Buildings and architecture

Economy

The following table gives a preview of total number of registered people employed in legal entities per their core activity (as of 2018):[9]

Activity Total
Agriculture, forestry and fishing 967
Mining and quarrying -
Manufacturing 4,431
Electricity, gas, steam and air conditioning supply 214
Water supply; sewerage, waste management and remediation activities 317
Construction 673
Wholesale and retail trade, repair of motor vehicles and motorcycles 3,020
Transportation and storage 1,227
Accommodation and food services 740
Information and communication 222
Financial and insurance activities 351
Real estate activities 65
Professional, scientific and technical activities 686
Administrative and support service activities 927
Public administration and defense; compulsory social security 1,397
Education 1,617
Human health and social work activities 2,094
Arts, entertainment and recreation 296
Other service activities 329
Individual agricultural workers 1,382
Total 20,955

Sports

Radni?ki Sombor is the main football club from the city competing in Vojvodina League North.

Local media

Newspapers

  • Somborske novine[10]

TV stations

Radio stations

  • Radio Marija (95,7)
  • Radio Sombor (97.5)[13]
  • Radio Fortuna (106.6)

Internet media

  • Novi Radio Sombor
  • SOinfo.org[14]

Twin cities

Twin cities:

Regional cooperation:

Transportation

Buses

Buses offer direct connections to major Serbian cities including Belgrade, Novi Sad and Subotica, as well as many regional towns. Among the companies operating in the area is Severtrans.

Rail

Sombor is linked by direct rail links to Novi Sad and Subotica, among others.

Air

The city houses Sombor Airport.

Notable residents

  • Lazar "Laza" Kosti? (1841 - 1910), Serbian poet, prose writer, lawyer, philosopher, polyglot, publicist, and politician, considered to be one of the greatest minds of Serbian literature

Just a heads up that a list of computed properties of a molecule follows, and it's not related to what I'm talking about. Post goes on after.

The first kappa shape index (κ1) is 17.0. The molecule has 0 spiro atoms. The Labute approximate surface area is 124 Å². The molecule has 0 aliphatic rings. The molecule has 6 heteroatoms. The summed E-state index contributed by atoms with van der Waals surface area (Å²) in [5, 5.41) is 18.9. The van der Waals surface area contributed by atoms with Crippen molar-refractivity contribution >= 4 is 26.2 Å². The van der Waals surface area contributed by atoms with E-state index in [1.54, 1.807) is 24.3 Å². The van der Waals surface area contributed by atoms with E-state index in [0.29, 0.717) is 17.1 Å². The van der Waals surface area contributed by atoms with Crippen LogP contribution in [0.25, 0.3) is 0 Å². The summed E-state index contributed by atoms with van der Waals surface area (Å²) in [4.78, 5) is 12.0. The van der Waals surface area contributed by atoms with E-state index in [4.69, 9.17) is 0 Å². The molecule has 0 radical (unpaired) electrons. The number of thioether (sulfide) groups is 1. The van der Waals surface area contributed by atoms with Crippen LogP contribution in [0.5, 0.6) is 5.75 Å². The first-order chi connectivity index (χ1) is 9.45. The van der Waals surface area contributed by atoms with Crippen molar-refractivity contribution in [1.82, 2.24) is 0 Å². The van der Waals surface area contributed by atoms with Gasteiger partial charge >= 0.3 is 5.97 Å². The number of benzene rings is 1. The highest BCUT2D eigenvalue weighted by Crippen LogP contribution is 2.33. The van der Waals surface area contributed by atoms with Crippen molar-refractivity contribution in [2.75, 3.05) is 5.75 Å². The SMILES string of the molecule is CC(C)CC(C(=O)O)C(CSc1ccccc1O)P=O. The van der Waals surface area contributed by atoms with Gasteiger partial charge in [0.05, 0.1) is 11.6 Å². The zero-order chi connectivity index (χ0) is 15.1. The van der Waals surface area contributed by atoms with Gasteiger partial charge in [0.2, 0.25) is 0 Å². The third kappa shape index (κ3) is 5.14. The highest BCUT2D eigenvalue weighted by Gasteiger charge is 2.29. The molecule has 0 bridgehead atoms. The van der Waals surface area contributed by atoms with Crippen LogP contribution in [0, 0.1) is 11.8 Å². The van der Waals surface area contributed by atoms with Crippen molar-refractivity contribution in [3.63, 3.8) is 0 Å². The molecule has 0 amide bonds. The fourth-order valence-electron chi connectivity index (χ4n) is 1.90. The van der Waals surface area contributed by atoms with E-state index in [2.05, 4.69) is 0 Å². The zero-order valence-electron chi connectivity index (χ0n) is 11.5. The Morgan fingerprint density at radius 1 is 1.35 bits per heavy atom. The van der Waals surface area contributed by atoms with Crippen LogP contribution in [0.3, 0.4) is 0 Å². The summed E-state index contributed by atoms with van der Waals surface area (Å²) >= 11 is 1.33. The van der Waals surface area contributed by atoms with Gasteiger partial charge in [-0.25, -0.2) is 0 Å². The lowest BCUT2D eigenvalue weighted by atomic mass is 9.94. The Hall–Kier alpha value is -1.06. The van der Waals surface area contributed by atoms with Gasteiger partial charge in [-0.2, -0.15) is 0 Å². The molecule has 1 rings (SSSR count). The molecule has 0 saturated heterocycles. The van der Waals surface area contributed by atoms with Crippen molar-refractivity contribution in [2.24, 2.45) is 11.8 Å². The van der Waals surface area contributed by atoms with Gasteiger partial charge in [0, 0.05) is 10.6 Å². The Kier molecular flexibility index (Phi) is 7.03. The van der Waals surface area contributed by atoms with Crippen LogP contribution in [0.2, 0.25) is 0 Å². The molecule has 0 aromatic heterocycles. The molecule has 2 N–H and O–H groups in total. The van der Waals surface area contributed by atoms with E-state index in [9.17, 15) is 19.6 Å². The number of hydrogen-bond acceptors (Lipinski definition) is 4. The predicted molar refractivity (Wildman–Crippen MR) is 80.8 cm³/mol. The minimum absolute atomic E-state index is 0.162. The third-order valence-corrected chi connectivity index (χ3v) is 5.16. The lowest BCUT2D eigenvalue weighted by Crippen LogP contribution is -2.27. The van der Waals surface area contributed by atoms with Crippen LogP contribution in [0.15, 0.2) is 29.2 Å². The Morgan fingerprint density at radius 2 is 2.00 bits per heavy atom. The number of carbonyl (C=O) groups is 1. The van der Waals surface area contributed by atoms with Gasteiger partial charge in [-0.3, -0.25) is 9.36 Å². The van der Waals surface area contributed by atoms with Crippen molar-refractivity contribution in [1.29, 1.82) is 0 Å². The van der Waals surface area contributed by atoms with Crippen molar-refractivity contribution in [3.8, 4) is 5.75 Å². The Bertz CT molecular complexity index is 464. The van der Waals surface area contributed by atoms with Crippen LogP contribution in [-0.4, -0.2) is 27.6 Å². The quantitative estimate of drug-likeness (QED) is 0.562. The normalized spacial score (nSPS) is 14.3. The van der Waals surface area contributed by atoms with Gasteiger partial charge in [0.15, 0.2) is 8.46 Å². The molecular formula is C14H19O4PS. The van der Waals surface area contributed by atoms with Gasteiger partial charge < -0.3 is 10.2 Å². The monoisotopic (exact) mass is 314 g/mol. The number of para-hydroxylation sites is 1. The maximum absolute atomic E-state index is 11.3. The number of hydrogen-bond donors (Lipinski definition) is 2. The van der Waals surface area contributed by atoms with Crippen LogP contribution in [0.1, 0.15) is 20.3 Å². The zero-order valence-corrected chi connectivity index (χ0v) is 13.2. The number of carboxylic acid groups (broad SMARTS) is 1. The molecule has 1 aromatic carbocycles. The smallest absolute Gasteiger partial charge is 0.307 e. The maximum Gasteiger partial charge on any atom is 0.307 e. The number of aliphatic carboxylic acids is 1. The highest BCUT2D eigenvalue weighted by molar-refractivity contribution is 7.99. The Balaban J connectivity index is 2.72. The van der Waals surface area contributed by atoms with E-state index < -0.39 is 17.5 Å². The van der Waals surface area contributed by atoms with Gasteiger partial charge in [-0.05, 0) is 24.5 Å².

• Ernest Bo?njak (1876 - 1963), cameraman, film director and printer. One of the founders of the filmography in the area
  • Sándor Gombos (1895-1968), Olympic champion fencer
  • Milan Konjovi? (1898 - 1993), prominent Serbian painter
  • Gustav Mezey (1899-1981), artist
  • Sava Stojkov (1925 - 2014), Serbian naive art painter
  • Zvonko Bogdan (b. 1942), Serbian performer of traditional folk songs
  • Filip Krajinovi? (b. 1992), professional tennis player
  • Nikola Joki? (b. 1995), professional basketball player, Olympic silver medalist and All-NBA Team member
  • Nemanja Mili? (b. 1990), professional football player
  • Bogdan Magli? (1928-2017), nuclear physicist
  • Andrija Konc (1919-1945), Croatian singer in the 1940s, born in Sombor.

See also

References

  1. ^ "Municipalities of Serbia, 2006". Statistical Office of Serbia. Retrieved 2010.
  2. ^ "2011 Census of Population, Households and Dwellings in the Republic of Serbia: Comparative Overview of the Number of Population in 1948, 1953, 1961, 1971, 1981, 1991, 2002 and 2011, Data by settlements" (PDF). Statistical Office of Republic Of Serbia, Belgrade. 2014. ISBN 978-86-6161-109-4. Retrieved 2014.
  3. ^ a b "". 23 January 2017. Retrieved 2017.
  4. ^ "Obziri, Serbia Köppen Climate Classification (Weatherbase)". Weatherbase. Retrieved 2017.
  5. ^ "Monthly and annual means, maximum and minimum values of meteorological elements for the period 1981-2010" (in Serbian). Republic Hydrometeorological Service of Serbia. Retrieved 2017.
  6. ^ "2011 Census of Population, Households and Dwellings in the Republic of Serbia" (PDF). stat.gov.rs. Statistical Office of the Republic of Serbia. Retrieved 2017.
  7. ^ " , ? ? 2011. ? " (PDF). stat.gov.rs. Republi?ki zavod za statistiku. Retrieved 2019.
  8. ^ "Ovo su NAJLEP?I MUZEJI van Beograda i evo za?to NE SMETE da ih zaobi?ete". blic.rs (in Serbian). 11 December 2017. Retrieved 2019.
  9. ^ "MUNICIPALITIES AND REGIONS OF THE REPUBLIC OF SERBIA, 2019" (PDF). stat.gov.rs. Statistical Office of the Republic of Serbia. 25 December 2019. Retrieved 2019.
  10. ^ "Somborske novine - Po?etna". www.somborskenovine.co.rs. Retrieved 2017.
  11. ^ "Archived copy". Archived from the original on 23 November 2010. Retrieved 2010.CS1 maint: archived copy as title (link)
  12. ^ " & TV SRE?E SOMBOR & Radio Televizija Srece Sombor "TV SOMBOR" U?IVO". rtvsrece.com. Retrieved 2017.
  13. ^ http://www.somborski.net, Agencija za marketing SOinfo - Zoran Hajtl -. "Radio Sombor- Somborske vesti". www.radiosombor.co.rs. Retrieved 2017.
  14. ^ "SOinfo.org - Sombor 24/7". www.soinfo.org. Retrieved 2017.

External links


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Sombor